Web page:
So...you've got an awesome idea that requires a green screen...and a 5D to shoot it on. For the love of all that is holy....just don't do it. Well at least don't do it unless you know what you are in for. Consider this your fair warning.
A few weeks ago, we got called in to help pull a key on some unruly 5D green screen footage for a music video. I'm not going to pull punches here...the shot was a compositor's worst nightmare. A 2.5 minute single take, a uneven green backing of different materials, a reflective piano, a bunch of semi-transparent confetti, and worst of all artificial rain. I know this is unfairly stacking the deck against the 5D, because even a much more suitable camera would struggle with all of this, but my quarrel with the footage began long before any of those things really became a factor.
Consider these stills detail stills from the footage.
The Raw Sample:
Now...just to set this up...thats supposed to be a fast moving hand. The image clearly got destroyed during A/D conversion, and I'm assuming the weird green halo is a by-product of the 4:2:0 compression in the h.264 codec. No amount of core matting or hand roto is going to fix the fact that there just isn't any data there...so without much recourse, I pulled the key as it was.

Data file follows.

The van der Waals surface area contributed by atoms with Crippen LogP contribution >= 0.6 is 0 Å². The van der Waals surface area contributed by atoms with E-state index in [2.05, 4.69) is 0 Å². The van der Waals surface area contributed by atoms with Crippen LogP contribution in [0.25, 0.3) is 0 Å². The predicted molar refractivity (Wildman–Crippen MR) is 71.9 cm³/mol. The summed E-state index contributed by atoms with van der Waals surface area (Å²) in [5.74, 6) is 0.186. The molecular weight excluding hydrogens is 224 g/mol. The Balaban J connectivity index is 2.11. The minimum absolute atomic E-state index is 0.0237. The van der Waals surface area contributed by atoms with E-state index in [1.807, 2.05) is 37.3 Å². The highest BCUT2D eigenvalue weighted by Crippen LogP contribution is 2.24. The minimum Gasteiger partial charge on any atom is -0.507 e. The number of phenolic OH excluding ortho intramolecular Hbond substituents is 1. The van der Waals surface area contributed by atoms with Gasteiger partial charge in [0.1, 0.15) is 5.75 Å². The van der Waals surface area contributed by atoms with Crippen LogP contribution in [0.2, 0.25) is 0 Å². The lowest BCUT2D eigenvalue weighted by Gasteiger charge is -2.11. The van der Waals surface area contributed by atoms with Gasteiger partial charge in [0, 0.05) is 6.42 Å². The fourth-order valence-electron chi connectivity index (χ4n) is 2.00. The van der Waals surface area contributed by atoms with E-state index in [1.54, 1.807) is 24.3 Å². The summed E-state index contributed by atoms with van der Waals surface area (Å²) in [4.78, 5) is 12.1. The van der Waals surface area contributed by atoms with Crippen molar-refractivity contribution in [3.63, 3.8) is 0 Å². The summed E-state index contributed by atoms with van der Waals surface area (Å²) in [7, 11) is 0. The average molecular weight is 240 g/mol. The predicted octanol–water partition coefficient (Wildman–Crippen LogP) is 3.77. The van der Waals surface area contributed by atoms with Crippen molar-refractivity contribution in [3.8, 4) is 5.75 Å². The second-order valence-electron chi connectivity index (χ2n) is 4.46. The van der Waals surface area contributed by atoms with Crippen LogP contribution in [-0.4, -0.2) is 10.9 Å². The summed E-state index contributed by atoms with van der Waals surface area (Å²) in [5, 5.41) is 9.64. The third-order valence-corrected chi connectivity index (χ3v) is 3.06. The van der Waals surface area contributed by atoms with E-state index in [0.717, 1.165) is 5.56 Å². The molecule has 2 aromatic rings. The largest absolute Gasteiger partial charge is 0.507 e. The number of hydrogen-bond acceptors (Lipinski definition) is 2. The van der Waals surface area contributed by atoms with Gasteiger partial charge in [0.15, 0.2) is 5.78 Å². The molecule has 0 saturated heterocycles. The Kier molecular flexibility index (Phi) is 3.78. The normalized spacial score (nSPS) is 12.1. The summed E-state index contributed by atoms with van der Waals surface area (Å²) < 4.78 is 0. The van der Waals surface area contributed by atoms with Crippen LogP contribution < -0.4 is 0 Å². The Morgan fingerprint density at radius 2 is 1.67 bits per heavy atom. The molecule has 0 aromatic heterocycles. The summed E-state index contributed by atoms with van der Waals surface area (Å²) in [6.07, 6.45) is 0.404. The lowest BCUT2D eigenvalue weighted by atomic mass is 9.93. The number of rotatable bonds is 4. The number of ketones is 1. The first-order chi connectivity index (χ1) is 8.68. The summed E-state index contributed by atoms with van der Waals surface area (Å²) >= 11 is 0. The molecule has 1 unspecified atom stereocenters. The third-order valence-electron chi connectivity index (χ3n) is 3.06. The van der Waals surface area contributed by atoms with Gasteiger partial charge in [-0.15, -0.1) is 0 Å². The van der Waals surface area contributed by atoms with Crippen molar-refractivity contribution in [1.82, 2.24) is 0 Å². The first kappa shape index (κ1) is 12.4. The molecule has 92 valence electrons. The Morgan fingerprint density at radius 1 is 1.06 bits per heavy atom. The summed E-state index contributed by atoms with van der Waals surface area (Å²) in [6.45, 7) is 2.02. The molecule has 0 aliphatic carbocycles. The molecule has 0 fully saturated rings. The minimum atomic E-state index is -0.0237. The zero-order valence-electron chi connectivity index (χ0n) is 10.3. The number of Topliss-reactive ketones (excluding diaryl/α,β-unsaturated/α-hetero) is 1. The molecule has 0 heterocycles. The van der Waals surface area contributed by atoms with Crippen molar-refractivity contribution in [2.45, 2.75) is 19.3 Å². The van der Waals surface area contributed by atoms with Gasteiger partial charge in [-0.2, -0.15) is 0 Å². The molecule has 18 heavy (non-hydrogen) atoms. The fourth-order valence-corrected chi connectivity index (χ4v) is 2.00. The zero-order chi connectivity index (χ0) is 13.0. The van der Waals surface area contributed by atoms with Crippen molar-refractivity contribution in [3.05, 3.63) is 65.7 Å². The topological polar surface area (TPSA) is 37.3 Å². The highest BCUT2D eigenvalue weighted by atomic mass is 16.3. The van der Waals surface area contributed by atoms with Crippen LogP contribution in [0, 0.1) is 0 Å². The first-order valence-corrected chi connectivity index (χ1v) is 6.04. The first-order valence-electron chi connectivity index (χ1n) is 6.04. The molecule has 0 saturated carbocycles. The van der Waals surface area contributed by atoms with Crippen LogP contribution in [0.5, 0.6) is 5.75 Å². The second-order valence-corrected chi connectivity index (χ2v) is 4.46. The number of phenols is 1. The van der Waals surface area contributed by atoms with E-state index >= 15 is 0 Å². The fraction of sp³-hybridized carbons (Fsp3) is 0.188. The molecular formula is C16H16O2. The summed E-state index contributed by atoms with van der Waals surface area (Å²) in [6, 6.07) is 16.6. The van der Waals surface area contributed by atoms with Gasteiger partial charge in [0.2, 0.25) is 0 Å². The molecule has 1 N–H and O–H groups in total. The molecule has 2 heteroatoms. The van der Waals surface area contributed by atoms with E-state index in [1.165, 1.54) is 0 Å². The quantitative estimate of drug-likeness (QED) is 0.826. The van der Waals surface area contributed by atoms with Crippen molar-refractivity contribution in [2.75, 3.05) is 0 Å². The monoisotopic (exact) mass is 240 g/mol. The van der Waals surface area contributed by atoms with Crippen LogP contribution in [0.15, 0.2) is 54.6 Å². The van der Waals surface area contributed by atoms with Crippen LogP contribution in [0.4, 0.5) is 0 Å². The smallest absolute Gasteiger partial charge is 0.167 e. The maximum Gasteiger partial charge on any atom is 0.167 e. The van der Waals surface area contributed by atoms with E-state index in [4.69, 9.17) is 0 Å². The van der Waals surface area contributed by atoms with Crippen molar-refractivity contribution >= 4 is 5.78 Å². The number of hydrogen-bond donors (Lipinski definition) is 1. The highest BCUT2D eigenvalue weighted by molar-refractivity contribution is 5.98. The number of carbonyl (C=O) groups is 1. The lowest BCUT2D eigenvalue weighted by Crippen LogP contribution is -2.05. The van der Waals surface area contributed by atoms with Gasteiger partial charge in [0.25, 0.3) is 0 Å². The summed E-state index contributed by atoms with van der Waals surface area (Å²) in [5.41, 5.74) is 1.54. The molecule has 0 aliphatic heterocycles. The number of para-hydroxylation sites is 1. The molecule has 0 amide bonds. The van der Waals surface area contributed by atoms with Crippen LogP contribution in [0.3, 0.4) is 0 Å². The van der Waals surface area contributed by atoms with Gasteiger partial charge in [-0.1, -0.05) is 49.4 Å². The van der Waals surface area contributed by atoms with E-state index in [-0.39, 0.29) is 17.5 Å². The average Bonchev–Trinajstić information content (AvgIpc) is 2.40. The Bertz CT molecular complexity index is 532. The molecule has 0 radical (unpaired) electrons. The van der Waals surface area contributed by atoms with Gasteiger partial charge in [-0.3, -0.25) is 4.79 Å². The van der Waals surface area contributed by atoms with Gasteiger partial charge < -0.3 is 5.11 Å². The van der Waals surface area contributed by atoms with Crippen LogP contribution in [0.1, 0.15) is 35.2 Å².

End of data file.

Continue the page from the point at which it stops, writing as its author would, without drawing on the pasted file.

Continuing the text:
Keylight did a decent job in the solid areas, but like I said before nothing is really going to fix the lack of data where there was heavy motion blur. I know motion blur is a pain, no matter what camera you use to key, but I've never quite run into anything this bad. So I soldiered on...
This actually isn't the real final comp, because we only delivered footage with alpha's, but its close to what you could expect to see in a comp with some edge treatment and a little light wrap. I'm not even going to get into what happened once the rain and confetti started falling...
So can you easily get a decent key from a 5D? Sure...if the subject doesn't move a lot...if the green screen is perfectly lit...if there aren't any semi transparent objects...and if there aren't crazy reflections. That's a lot of ifs.
I'm not a 5D hater...I'm actually a huge fan of the image that it can produce when you work within its limitations. In fact, Charlie Harrold shot Bouquet for us on a 5D, and I think its gorgeous. We worked with the tools strengths, and got awesome results.
For more information on the strengths and weaknesses of these new DSLRs check out the Zacuto DSLR shootout. Its a lot to take in...but well worth the time.